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This web site is a part of the heritage project taken up
by Prabal Pramanik’s Academy of Arts


Bhamlada, Bhatwan, Punjab-145 022, India
Web site :
www.academyartprabal.com
e-mail : prabalpramanik@yahoo.co.uk

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HISTORY OF
DALHOUSIE
HISTORY TIME CHART
OF DALHOUSIE
LIFE IN DALHOUSIE AN ARTIST'S VIEW
OF DALHOUSIE
BOOKS, PORTFOLIOS
& CDS ON DALHOUSIE
DALHOUSIE CLUB
KHAJJIAR AND KALATOP DALHOUSIE PHOTO
GALLERY
TOURIST INFORMATION NOTED PEOPLE IN
HISTORY OF DALHOUSIE
WILD LIFE HOME PAGE

Dalhousie in Himachal Pradesh in India is a town established by the British for their own interests only during the colonial times. This hill area has an Alpine climate (altitude is 6000ft to 7500ft)
This place was situated in the ancient kingdom of Chamba and was a secluded place with virgin forests when the British first came here.
When British officers got to know about this charming forest of Oak and Deodar pine in a setting of Alpine beauty, they informed their higher authorities to pressurize the state of Chamba to allow them to occupy in 1850 this area and build a settlement here in 1851.
Maharaja Shri Singh was the King of Chamba state at that time, and he knew that it, would not be possible to resist the pressure of the British. So he allowed the British to make a settlement there and in return he had a substantial amount lessened from the amount of taxes that the kingdom of Chamba was paying the British Raj. In 1853 the sanatorium was sanctioned.
The British army built a sanatorium for convalescent British troops. A British officer, Lt. Colonel Napier who later became known as “lord Napier” was the person who took the main initiative in the work to acquire this large tract of land.
“In 1851 the State authorities were approached by Government with a view to the establishment of a Sanatorium for Europeans within the territory, and every facility was given for this purpose. A site was selected on the western extremity of the Dhaula Dhar by the late Lord Napier of Magdala. then Colonel Napier. After the necessary observations as to climate had been made, Government sanction was given, in A.D. 1853, to the transfer of certain plateaux from the Chamba State, viz., Katalagh, Potrain, Terah, Bakrota and Bhangor, in consideration of which a reduction of Es. 2,000 was made in the amount of the tribute annually payable by the State. On the recommendation of the late Sir Donald MacLeod the new Sanatorium was named Dalhousie. In A.D. 1866 the Balun plateau was also taken over for a Convalescent Depot for European troops, and at the same time the Bakloh plateau was transferred for a Gurkha Cantonment. For these a further reduction of Es. 5,000 was made in the tribute. More transfers of land to Government have taken place since then, with a relative reduction in the annual tribute.” - (History of the Punjab Hill States by Hutchison & Vogel)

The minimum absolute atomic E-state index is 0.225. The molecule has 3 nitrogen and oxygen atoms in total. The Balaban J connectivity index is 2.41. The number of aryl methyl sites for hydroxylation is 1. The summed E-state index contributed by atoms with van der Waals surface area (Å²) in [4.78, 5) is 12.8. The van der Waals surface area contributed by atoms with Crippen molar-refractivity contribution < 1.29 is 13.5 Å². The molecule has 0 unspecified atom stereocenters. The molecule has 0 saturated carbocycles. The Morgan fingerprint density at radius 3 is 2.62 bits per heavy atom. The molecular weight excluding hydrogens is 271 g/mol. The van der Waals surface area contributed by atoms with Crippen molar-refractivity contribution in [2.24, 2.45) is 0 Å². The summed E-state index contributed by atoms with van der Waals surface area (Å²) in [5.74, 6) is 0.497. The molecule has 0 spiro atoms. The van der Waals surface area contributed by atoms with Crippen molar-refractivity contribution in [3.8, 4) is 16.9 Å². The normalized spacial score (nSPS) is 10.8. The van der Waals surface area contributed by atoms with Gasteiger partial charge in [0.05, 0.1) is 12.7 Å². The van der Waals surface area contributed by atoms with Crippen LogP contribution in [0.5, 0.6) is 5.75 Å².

To please the higher authorities Sir Donald Mcleod named the new settlement “Dalhousie” after “Lord Dalhousie” the chief representative of British rule in India at that time.